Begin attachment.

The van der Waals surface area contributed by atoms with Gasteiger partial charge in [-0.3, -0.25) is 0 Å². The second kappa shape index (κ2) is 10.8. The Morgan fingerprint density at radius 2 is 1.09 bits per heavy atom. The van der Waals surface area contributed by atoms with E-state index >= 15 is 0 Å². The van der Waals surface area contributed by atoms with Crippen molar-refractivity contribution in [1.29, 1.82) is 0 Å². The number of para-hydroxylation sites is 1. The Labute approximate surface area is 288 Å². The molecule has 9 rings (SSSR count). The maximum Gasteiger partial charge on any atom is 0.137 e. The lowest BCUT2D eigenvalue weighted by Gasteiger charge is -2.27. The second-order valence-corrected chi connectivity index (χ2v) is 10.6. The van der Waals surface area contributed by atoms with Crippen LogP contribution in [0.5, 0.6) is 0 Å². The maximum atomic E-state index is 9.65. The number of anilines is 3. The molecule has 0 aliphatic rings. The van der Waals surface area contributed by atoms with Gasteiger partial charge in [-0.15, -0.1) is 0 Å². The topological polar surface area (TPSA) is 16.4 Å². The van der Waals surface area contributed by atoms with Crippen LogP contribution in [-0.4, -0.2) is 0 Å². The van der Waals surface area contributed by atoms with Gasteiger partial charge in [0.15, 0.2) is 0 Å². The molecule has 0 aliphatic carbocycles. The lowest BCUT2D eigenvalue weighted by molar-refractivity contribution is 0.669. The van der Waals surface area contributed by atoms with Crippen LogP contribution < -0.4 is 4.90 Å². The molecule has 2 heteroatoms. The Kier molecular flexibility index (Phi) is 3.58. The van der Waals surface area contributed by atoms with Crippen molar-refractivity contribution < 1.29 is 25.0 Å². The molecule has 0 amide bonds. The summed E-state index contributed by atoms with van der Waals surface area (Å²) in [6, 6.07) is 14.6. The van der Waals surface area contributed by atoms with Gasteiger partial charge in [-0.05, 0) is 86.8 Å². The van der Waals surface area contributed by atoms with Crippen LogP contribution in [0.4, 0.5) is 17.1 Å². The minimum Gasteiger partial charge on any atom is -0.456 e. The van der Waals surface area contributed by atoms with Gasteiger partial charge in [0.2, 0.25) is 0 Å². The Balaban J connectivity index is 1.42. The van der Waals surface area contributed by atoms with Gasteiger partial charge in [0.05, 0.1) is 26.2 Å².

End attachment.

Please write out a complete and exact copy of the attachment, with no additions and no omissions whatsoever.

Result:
The van der Waals surface area contributed by atoms with Gasteiger partial charge in [-0.3, -0.25) is 0 Å². The second kappa shape index (κ2) is 10.8. The Morgan fingerprint density at radius 2 is 1.09 bits per heavy atom. The van der Waals surface area contributed by atoms with E-state index >= 15 is 0 Å². The van der Waals surface area contributed by atoms with Crippen molar-refractivity contribution in [1.29, 1.82) is 0 Å². The number of para-hydroxylation sites is 1. The Labute approximate surface area is 288 Å². The molecule has 9 rings (SSSR count). The maximum Gasteiger partial charge on any atom is 0.137 e. The lowest BCUT2D eigenvalue weighted by Gasteiger charge is -2.27. The second-order valence-corrected chi connectivity index (χ2v) is 10.6. The van der Waals surface area contributed by atoms with Crippen LogP contribution in [0.5, 0.6) is 0 Å². The maximum atomic E-state index is 9.65. The number of anilines is 3. The molecule has 0 aliphatic rings. The van der Waals surface area contributed by atoms with Gasteiger partial charge in [-0.15, -0.1) is 0 Å². The topological polar surface area (TPSA) is 16.4 Å². The van der Waals surface area contributed by atoms with Crippen LogP contribution in [-0.4, -0.2) is 0 Å². The van der Waals surface area contributed by atoms with Gasteiger partial charge in [0.15, 0.2) is 0 Å². The molecule has 0 aliphatic carbocycles. The lowest BCUT2D eigenvalue weighted by molar-refractivity contribution is 0.669. The van der Waals surface area contributed by atoms with Crippen LogP contribution < -0.4 is 4.90 Å². The molecule has 2 heteroatoms. The Kier molecular flexibility index (Phi) is 3.58. The van der Waals surface area contributed by atoms with Crippen molar-refractivity contribution < 1.29 is 25.0 Å². The molecule has 0 amide bonds. The summed E-state index contributed by atoms with van der Waals surface area (Å²) in [6, 6.07) is 14.6. The van der Waals surface area contributed by atoms with Gasteiger partial charge in [-0.05, 0) is 86.8 Å². The van der Waals surface area contributed by atoms with Crippen LogP contribution in [0.4, 0.5) is 17.1 Å². The minimum Gasteiger partial charge on any atom is -0.456 e. The van der Waals surface area contributed by atoms with Gasteiger partial charge in [0.2, 0.25) is 0 Å². The Balaban J connectivity index is 1.42. The van der Waals surface area contributed by atoms with Gasteiger partial charge in [0.05, 0.1) is 26.2 Å².